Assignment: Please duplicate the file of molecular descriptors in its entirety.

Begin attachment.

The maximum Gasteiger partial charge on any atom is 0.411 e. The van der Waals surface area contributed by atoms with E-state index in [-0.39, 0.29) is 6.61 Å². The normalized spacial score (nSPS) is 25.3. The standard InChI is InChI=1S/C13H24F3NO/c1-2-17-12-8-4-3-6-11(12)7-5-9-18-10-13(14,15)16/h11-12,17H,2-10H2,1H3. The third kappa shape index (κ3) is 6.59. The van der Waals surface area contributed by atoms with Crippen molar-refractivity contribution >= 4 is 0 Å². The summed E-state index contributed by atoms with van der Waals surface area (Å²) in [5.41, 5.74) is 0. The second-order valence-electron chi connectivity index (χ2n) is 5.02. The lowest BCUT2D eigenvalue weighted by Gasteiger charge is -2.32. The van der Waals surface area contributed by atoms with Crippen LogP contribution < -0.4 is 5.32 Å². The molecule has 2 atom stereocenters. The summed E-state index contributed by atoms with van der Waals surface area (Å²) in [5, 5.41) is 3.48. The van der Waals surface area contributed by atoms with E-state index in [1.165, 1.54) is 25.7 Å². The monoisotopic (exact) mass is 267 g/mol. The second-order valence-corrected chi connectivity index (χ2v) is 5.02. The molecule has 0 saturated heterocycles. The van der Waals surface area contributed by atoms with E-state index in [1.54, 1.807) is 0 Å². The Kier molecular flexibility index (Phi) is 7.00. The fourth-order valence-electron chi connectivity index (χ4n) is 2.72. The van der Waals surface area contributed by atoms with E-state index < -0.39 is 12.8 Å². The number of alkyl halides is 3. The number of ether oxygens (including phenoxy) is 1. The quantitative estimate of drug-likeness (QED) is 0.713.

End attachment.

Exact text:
The maximum Gasteiger partial charge on any atom is 0.411 e. The van der Waals surface area contributed by atoms with E-state index in [-0.39, 0.29) is 6.61 Å². The normalized spacial score (nSPS) is 25.3. The standard InChI is InChI=1S/C13H24F3NO/c1-2-17-12-8-4-3-6-11(12)7-5-9-18-10-13(14,15)16/h11-12,17H,2-10H2,1H3. The third kappa shape index (κ3) is 6.59. The van der Waals surface area contributed by atoms with Crippen molar-refractivity contribution >= 4 is 0 Å². The summed E-state index contributed by atoms with van der Waals surface area (Å²) in [5.41, 5.74) is 0. The second-order valence-electron chi connectivity index (χ2n) is 5.02. The lowest BCUT2D eigenvalue weighted by Gasteiger charge is -2.32. The van der Waals surface area contributed by atoms with Crippen LogP contribution < -0.4 is 5.32 Å². The molecule has 2 atom stereocenters. The summed E-state index contributed by atoms with van der Waals surface area (Å²) in [5, 5.41) is 3.48. The van der Waals surface area contributed by atoms with E-state index in [1.165, 1.54) is 25.7 Å². The monoisotopic (exact) mass is 267 g/mol. The second-order valence-corrected chi connectivity index (χ2v) is 5.02. The molecule has 0 saturated heterocycles. The van der Waals surface area contributed by atoms with E-state index in [1.54, 1.807) is 0 Å². The Kier molecular flexibility index (Phi) is 7.00. The fourth-order valence-electron chi connectivity index (χ4n) is 2.72. The van der Waals surface area contributed by atoms with E-state index < -0.39 is 12.8 Å². The number of alkyl halides is 3. The number of ether oxygens (including phenoxy) is 1. The quantitative estimate of drug-likeness (QED) is 0.713.